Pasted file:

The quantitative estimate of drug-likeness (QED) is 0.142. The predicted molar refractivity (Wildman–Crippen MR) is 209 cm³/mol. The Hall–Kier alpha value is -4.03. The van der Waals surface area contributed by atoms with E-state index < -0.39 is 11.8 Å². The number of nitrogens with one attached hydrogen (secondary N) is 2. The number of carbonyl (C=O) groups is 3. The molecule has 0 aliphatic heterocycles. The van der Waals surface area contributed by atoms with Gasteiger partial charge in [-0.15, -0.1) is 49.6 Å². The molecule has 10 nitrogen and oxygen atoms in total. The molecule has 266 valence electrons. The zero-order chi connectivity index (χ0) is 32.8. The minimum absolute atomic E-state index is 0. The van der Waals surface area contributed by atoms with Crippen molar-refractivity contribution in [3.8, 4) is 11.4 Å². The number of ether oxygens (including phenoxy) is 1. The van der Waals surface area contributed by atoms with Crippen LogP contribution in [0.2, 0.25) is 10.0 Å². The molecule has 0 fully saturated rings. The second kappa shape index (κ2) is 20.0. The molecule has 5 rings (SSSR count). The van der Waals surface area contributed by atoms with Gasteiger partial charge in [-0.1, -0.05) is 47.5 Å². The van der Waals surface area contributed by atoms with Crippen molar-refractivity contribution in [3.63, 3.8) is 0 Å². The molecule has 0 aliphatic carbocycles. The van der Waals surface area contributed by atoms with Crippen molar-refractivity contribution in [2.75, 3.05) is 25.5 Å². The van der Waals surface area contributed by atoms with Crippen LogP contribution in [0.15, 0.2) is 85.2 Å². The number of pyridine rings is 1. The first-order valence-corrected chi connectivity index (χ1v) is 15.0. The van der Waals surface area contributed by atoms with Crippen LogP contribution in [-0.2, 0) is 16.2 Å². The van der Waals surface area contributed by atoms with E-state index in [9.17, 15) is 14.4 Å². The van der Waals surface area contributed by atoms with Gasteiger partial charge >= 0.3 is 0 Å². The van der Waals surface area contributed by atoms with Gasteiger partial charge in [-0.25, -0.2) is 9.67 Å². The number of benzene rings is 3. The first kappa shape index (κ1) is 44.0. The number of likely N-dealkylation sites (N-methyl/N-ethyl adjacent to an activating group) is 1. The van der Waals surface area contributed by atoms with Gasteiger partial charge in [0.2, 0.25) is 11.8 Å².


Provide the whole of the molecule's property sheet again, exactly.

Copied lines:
The quantitative estimate of drug-likeness (QED) is 0.142. The predicted molar refractivity (Wildman–Crippen MR) is 209 cm³/mol. The Hall–Kier alpha value is -4.03. The van der Waals surface area contributed by atoms with E-state index < -0.39 is 11.8 Å². The number of nitrogens with one attached hydrogen (secondary N) is 2. The number of carbonyl (C=O) groups is 3. The molecule has 0 aliphatic heterocycles. The van der Waals surface area contributed by atoms with Gasteiger partial charge in [-0.15, -0.1) is 49.6 Å². The molecule has 10 nitrogen and oxygen atoms in total. The molecule has 266 valence electrons. The zero-order chi connectivity index (χ0) is 32.8. The minimum absolute atomic E-state index is 0. The van der Waals surface area contributed by atoms with Crippen molar-refractivity contribution in [3.8, 4) is 11.4 Å². The number of ether oxygens (including phenoxy) is 1. The van der Waals surface area contributed by atoms with Crippen LogP contribution in [0.2, 0.25) is 10.0 Å². The molecule has 0 fully saturated rings. The second kappa shape index (κ2) is 20.0. The molecule has 5 rings (SSSR count). The van der Waals surface area contributed by atoms with Gasteiger partial charge in [-0.1, -0.05) is 47.5 Å². The van der Waals surface area contributed by atoms with Crippen molar-refractivity contribution in [3.63, 3.8) is 0 Å². The molecule has 0 aliphatic carbocycles. The van der Waals surface area contributed by atoms with Crippen molar-refractivity contribution in [2.75, 3.05) is 25.5 Å². The van der Waals surface area contributed by atoms with Crippen LogP contribution in [0.15, 0.2) is 85.2 Å². The number of pyridine rings is 1. The first-order valence-corrected chi connectivity index (χ1v) is 15.0. The van der Waals surface area contributed by atoms with Crippen LogP contribution in [-0.2, 0) is 16.2 Å². The van der Waals surface area contributed by atoms with E-state index in [9.17, 15) is 14.4 Å². The van der Waals surface area contributed by atoms with Gasteiger partial charge >= 0.3 is 0 Å². The van der Waals surface area contributed by atoms with Gasteiger partial charge in [-0.25, -0.2) is 9.67 Å². The number of benzene rings is 3. The first kappa shape index (κ1) is 44.0. The number of likely N-dealkylation sites (N-methyl/N-ethyl adjacent to an activating group) is 1. The van der Waals surface area contributed by atoms with Gasteiger partial charge in [0.2, 0.25) is 11.8 Å².